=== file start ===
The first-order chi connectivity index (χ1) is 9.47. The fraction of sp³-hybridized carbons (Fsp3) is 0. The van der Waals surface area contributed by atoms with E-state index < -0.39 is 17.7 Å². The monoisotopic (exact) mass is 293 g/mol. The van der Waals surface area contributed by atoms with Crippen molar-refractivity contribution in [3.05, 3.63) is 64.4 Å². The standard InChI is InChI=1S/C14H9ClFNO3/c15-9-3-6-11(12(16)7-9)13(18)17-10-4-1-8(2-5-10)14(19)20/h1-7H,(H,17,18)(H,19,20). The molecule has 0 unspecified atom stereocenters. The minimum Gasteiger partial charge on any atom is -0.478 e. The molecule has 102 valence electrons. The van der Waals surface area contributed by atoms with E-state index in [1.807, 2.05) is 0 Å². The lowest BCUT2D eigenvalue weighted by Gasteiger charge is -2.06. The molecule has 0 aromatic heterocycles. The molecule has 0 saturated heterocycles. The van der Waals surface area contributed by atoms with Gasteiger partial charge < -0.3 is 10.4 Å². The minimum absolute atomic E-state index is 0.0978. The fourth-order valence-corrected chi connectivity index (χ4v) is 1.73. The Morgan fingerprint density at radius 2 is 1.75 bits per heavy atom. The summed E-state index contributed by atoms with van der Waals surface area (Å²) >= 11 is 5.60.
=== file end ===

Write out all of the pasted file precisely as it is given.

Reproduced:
The first-order chi connectivity index (χ1) is 9.47. The fraction of sp³-hybridized carbons (Fsp3) is 0. The van der Waals surface area contributed by atoms with E-state index < -0.39 is 17.7 Å². The monoisotopic (exact) mass is 293 g/mol. The van der Waals surface area contributed by atoms with Crippen molar-refractivity contribution in [3.05, 3.63) is 64.4 Å². The standard InChI is InChI=1S/C14H9ClFNO3/c15-9-3-6-11(12(16)7-9)13(18)17-10-4-1-8(2-5-10)14(19)20/h1-7H,(H,17,18)(H,19,20). The molecule has 0 unspecified atom stereocenters. The minimum Gasteiger partial charge on any atom is -0.478 e. The molecule has 102 valence electrons. The van der Waals surface area contributed by atoms with E-state index in [1.807, 2.05) is 0 Å². The lowest BCUT2D eigenvalue weighted by Gasteiger charge is -2.06. The molecule has 0 aromatic heterocycles. The molecule has 0 saturated heterocycles. The van der Waals surface area contributed by atoms with Gasteiger partial charge < -0.3 is 10.4 Å². The minimum absolute atomic E-state index is 0.0978. The fourth-order valence-corrected chi connectivity index (χ4v) is 1.73. The Morgan fingerprint density at radius 2 is 1.75 bits per heavy atom. The summed E-state index contributed by atoms with van der Waals surface area (Å²) >= 11 is 5.60.